In 1981, Mario Segale entered the North American headquarters of Nintendo, who asked him to pay off the lease of the building he owned, and, unknowingly, to have a place in the history of pop culture.
Mario Bros, mythical video game plumber, looks shaved in IMAGE and goes viral
Mexico City, November 11 (TICbeat / SinEmbargo) .- The Ultimate Histories of Video Games is a popular book by Steven L. Kenta on the history of video games. The story was first reported on his site that this week jumped to the cover: a story about it Mario, popular character Nintendo that in 1991 he was better known to American children than I was Mickey Mouse, he got his name (after being created as "Jumpman") and his Italian background.
It's 1981; North American branch of Nintendo goes through financial problems, but its boss, Minor Arakava, received a call from his squad (Hiroshi Iamauchi, president Nintendo) to announce that a new game is being prepared (Donkey Kong) which would make the company the most popular in US playgrounds. But in the meantime, Nintendo of America he has to deal with debts: around that time, Arakava is discussing with the owner of the leased building he uses as a staff, which ends his consent to postpone the payment until the launch of the game. The owner's name was Mario Segale, and he was the inspirer to change the name of the co-starred carpenters Donkey Kong (Change in the profession of a plumber is later).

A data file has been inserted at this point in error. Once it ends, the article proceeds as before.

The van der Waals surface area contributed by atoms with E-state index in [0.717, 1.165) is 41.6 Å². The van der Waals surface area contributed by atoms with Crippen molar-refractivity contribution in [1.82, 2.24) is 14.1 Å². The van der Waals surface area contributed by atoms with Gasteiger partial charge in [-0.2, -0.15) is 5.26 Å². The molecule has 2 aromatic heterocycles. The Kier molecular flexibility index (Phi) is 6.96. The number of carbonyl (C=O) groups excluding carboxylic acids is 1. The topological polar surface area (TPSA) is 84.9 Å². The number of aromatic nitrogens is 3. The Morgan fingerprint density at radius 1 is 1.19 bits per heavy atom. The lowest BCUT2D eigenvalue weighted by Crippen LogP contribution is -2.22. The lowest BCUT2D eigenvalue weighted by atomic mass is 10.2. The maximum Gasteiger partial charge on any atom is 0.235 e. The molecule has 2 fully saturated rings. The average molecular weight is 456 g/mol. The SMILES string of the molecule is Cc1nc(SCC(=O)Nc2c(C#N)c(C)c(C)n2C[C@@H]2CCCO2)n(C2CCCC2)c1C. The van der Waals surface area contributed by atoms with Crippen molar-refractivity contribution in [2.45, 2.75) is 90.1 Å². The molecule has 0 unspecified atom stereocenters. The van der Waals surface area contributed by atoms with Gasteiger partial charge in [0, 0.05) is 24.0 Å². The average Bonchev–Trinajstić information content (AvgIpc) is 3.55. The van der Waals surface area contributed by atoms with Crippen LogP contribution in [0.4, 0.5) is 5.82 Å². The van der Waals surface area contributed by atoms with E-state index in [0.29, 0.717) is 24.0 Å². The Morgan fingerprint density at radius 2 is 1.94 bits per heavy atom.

The sad reason why this anecdote is the latest is the recent death of Segale to 84 years. But who really was Mario Segale? Was he a plumber? Did he have Italian origin? Or is it emphasized by its thick mustache? Well, he was really the son of Italian immigrants, but nothing more. Far from being a plumber, he was a prominent and influential asset maker in the state of Washington. And there's no evidence that he was carrying mustaches.
It is known that a Segale did not make that connection with the history of the videoogoom of the special (the link, on the other hand, has never been officially recognized Nintendo). There were two reasons for his rejection: the lack of seriousness given to him by a great businessman, as well as the abuse that character has made from the most obvious stereotypes about Italo-Americans. He once spoke about his digital phonebook, in an interview for Seattle Times, and then only joked that he was still waiting for "image rights checks."
* Technically, it can be said that it was the second time: in 1993, 8 years before the publication of Kent's book, David Sheff told a similar story in his book game over. However, the Chief incorrectly published Mario's surname as "Segali", and provided a fantastic fact Segale I arrived at the Nintendo headquarters precisely at the time the workers chose names for the character, and when they left, they looked at each other and shouted "Super Mario!" But Super Mario It's a game that was not released on the market until 4 years later.
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